Category: unusual names study
Unusual baby names are more, well, common these days than ever before, according to a new study.
This is not really news, and you don’t need to be a name researcher or statistician to realize it. Anyone who’s spent any time around children in the last few decades knows that you hear unusual names from Tatum to Trenton, from Delilah to D’Shawn around a lot more than you used to.
What’s surprising is the reason the San Diego State author of the latest study gives for the rise of unusual baby names since the 1940s, with the biggest rise in the 1990s. The theory: Higher narcissism among Baby Boom parents inspired the increase in unusual names. We’re not so sure.
Jean Tweng, the author of the unusual names study, is also the author of two books on narcissism, The Narcissism Epidemic: Living in the Age of Entitlement (Free Press, 2009) and Generation Me: Why Today’s Young Americans Are More Confident, Assertive, Entitled and –More Miserable Than Ever Before (Free Press, 2007).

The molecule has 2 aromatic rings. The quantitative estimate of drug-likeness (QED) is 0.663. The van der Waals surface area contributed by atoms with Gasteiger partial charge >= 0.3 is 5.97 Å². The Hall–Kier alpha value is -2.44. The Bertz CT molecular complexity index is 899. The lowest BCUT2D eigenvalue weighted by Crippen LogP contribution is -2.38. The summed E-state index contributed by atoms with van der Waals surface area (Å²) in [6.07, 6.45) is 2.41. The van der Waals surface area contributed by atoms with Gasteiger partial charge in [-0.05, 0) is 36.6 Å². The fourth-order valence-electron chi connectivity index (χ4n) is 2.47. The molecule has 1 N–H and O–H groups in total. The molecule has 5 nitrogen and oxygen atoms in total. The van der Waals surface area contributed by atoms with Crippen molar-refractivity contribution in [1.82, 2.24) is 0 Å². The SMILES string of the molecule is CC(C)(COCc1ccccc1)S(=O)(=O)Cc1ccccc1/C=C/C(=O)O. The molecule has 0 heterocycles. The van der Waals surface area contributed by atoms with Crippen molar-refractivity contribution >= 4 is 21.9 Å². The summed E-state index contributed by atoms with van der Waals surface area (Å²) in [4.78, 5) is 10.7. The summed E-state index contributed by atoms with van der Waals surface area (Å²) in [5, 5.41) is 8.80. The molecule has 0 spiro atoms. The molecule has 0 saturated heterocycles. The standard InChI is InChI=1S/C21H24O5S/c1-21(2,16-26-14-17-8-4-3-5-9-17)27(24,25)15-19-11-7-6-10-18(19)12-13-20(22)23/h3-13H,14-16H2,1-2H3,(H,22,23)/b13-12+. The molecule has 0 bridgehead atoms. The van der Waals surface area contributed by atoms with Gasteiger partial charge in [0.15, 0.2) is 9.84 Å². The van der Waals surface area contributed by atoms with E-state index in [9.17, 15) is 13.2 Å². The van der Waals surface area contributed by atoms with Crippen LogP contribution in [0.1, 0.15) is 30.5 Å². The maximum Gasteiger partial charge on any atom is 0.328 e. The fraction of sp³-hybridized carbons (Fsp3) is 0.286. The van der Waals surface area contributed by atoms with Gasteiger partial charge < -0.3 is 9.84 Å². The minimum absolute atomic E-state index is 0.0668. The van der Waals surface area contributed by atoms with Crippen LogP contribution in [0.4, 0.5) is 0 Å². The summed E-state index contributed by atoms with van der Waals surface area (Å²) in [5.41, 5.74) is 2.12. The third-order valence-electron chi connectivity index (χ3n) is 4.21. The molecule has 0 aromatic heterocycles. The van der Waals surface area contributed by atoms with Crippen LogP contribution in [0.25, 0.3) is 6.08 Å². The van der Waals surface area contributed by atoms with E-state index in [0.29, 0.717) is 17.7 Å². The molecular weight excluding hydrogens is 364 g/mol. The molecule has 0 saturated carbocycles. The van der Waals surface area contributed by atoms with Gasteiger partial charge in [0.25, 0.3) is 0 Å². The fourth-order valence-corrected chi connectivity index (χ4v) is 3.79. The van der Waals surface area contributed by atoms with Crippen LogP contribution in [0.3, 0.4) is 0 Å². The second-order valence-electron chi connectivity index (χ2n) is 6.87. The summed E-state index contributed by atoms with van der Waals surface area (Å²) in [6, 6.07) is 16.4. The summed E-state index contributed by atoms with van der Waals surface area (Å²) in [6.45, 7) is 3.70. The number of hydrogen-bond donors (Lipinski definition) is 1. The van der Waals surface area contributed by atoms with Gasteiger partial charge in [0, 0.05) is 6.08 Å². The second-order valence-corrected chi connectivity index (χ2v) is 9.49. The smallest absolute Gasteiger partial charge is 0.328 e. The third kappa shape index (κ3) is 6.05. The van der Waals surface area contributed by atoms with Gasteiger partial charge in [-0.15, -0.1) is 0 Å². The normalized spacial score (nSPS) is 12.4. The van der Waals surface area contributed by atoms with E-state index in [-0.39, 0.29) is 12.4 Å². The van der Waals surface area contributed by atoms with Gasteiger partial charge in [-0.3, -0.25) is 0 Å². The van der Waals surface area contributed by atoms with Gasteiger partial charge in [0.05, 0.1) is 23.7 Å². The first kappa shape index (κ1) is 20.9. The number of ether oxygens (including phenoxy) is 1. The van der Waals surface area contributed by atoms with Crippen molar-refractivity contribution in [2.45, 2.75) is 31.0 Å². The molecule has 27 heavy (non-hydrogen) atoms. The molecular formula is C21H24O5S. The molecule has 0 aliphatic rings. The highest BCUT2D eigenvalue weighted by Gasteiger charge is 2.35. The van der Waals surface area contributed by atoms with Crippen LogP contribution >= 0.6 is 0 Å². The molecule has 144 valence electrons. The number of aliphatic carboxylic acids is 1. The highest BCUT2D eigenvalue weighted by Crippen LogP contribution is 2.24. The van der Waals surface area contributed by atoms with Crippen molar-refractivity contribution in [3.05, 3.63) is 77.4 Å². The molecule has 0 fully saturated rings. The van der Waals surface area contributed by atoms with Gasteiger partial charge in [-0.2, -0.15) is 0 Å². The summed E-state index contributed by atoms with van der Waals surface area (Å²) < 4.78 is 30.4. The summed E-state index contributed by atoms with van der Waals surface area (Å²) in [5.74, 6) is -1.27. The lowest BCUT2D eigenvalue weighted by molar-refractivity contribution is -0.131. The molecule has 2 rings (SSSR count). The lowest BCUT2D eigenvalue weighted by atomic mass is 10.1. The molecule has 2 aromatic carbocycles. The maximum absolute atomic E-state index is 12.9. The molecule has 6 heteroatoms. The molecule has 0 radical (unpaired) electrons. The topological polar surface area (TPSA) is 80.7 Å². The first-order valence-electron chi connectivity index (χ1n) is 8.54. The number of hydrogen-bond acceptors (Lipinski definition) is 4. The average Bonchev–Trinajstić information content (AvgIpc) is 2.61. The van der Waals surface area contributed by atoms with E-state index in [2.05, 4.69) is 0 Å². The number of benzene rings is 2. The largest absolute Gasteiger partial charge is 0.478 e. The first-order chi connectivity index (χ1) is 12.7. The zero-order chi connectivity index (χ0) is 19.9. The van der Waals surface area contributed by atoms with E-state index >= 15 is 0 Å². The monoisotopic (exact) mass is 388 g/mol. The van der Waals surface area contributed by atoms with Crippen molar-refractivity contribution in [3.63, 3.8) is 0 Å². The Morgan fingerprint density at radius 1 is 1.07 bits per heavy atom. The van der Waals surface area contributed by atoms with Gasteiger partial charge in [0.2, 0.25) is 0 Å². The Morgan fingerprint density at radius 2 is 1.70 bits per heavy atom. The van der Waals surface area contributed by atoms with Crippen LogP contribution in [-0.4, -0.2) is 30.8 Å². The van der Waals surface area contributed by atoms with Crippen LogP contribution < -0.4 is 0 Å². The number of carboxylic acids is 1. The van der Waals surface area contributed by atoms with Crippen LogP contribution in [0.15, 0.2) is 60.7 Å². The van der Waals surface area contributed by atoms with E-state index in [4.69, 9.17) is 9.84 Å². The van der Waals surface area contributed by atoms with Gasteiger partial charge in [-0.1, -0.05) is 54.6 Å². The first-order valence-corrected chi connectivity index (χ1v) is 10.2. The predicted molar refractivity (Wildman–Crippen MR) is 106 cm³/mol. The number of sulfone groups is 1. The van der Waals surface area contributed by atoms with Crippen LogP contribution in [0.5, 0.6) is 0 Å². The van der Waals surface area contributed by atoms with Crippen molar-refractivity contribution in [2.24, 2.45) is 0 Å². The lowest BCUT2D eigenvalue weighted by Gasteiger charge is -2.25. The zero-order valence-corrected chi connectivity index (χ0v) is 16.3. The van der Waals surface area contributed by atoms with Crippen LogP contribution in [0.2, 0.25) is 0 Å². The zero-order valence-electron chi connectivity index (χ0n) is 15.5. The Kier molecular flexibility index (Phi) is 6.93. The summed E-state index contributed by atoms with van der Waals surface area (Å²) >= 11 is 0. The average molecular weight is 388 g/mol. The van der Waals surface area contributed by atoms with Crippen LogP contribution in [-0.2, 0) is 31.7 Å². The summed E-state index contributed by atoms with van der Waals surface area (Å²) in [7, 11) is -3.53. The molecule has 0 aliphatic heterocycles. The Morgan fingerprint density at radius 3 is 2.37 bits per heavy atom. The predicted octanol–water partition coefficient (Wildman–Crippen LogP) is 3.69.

We hate to be too, well, narcissistic about this, but we think the rise in unusual names is mostly because of us.
Our first book, Beyond Jennifer & Jason, came out in 1988. We called it Beyond Jennifer & Jason because its whole point was to encourage parents to move beyond the expected names — Jennifer and Jason, Jessica and John — that were epidemic at the time and choose something more distinctive and, yes, unusual.
That book changed the way a new generation of parents thought about baby names. It was our book, we maintain, that propelled the shift in naming trends, not the new generation of parents.
And we have proof.